Some believe that everything we read in the New Testament scriptures is what the Holy Spirit told the apostolic church to do. The assumption here is that the  apostolic church did everything the Holy Spirit told them to do. The reality is: What we read in the New Testament scriptures is simply what the apostolic church did. It remains to be discerned “Whythey did what they did?” In each instance, were they responding to a Holy Spirit commandor cultural custom?

A survey and study of the New Testament will reveal that some passages contradict other passages with regards to what the first century Christians were doing and what the apostles were writing.For example, some of what Paul wrote in his epistles contradicts what Christians – Jewish and Gentile – are found doing in the Acts of the Apostles. In fact, as I’ve pointed out in past essays, some of what we see Paul doing in Acts is contradicted by what he wrote in his epistles.[21]This obviously indicates that Christians were sometimes doing something other than what the Holy Spirit wanted. Consequently, we usually can find passages in the epistles where an apostle is writing to rectify those situations. Again, “prescriptive”is “what we need to do”, and “descriptive”is “what they did, but we don’t necessarily have to do it”.

When theologians interpret the New Testament scriptures through this “prescriptive – descriptive” lens, they must employ some doctrinal rules by which decisions can be made to determine “which is which”. I find it amazing how the resulting categorizations vary! But, here are some rules which make sense to me. They are ultimately imperfect and insufficient – the inspiration of the Holy Spirit is pre-requisite. Also, as I will discuss shortly, these rules “fall short of the glory” of Christ, who IS the New Testament Pattern.[22]

  • Firstly, we are utterly dependent upon the Holy Spirit to give us the understanding of the scriptures He Himself inspired.[23]For this to happen, we must have a teachable spirit characterized by humility, and a desire for the “the mind of Christ” which chooses objectivity over our filters, our preconceptions, our presuppositions and our assumptions.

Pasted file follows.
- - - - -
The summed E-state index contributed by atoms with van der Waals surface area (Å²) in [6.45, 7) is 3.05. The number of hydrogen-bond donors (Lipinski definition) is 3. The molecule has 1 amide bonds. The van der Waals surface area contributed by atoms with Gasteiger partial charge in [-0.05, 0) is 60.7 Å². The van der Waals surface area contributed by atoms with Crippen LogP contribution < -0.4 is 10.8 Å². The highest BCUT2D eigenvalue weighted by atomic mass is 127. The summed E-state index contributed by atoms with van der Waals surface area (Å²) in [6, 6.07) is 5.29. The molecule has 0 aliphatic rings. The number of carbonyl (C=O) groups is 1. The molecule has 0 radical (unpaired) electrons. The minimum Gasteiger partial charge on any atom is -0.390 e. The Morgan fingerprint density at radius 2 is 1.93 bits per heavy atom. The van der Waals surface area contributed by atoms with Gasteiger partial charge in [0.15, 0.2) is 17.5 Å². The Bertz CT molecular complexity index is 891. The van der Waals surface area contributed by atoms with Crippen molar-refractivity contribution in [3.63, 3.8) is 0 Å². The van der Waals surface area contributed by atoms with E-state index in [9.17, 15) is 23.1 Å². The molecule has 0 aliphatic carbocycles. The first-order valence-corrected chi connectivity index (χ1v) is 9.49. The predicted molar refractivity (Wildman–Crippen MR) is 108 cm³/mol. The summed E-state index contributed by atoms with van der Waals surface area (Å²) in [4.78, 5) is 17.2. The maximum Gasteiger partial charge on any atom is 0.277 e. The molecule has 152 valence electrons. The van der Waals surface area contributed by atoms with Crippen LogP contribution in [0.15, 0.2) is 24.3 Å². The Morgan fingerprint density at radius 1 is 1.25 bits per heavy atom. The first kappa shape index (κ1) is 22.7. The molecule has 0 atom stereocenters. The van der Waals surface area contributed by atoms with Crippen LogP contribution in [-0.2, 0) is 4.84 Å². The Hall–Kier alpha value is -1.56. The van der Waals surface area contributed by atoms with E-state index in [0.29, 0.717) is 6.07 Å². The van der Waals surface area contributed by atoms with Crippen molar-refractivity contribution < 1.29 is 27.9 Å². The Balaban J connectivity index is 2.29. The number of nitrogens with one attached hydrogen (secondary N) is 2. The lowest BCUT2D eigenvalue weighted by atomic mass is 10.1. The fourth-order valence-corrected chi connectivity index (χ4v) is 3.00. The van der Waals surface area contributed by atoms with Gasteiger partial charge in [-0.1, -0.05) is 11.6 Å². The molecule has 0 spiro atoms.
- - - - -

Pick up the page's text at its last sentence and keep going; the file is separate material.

• Our approach to the scriptures has two goals: The interpretation[24]of their meaning and their applicationfor our lives. What we are primarily concerned with in this essay is the question of application– what in the New Testament scriptures is “normative” for the church age? Even within the classic Evangelical-Pentecostal perspective, there can be agreement on interpretation yet variance on application. Again, this essay is dealing essentially with
  • The gospelswere written with the intention of being historical records – that is, records which are descriptiveof the life, ministry, death, burial and resurrection of Jesus of Nazareth. However, these records also contain the teachings of Christ, which, of course, would be considered prescriptive. But it must be remembered that Jesus’audience was the Jewish people; and he spoke to them as people under the Old Covenant.[25]But He spoke to them as having “more authority” than the Old Testament Law[26], as One who was “raising the bar”, as it were, by introducing new inward requirements that bear on previously established commandments when He says: “You have heard that it was said, but I say to you ….”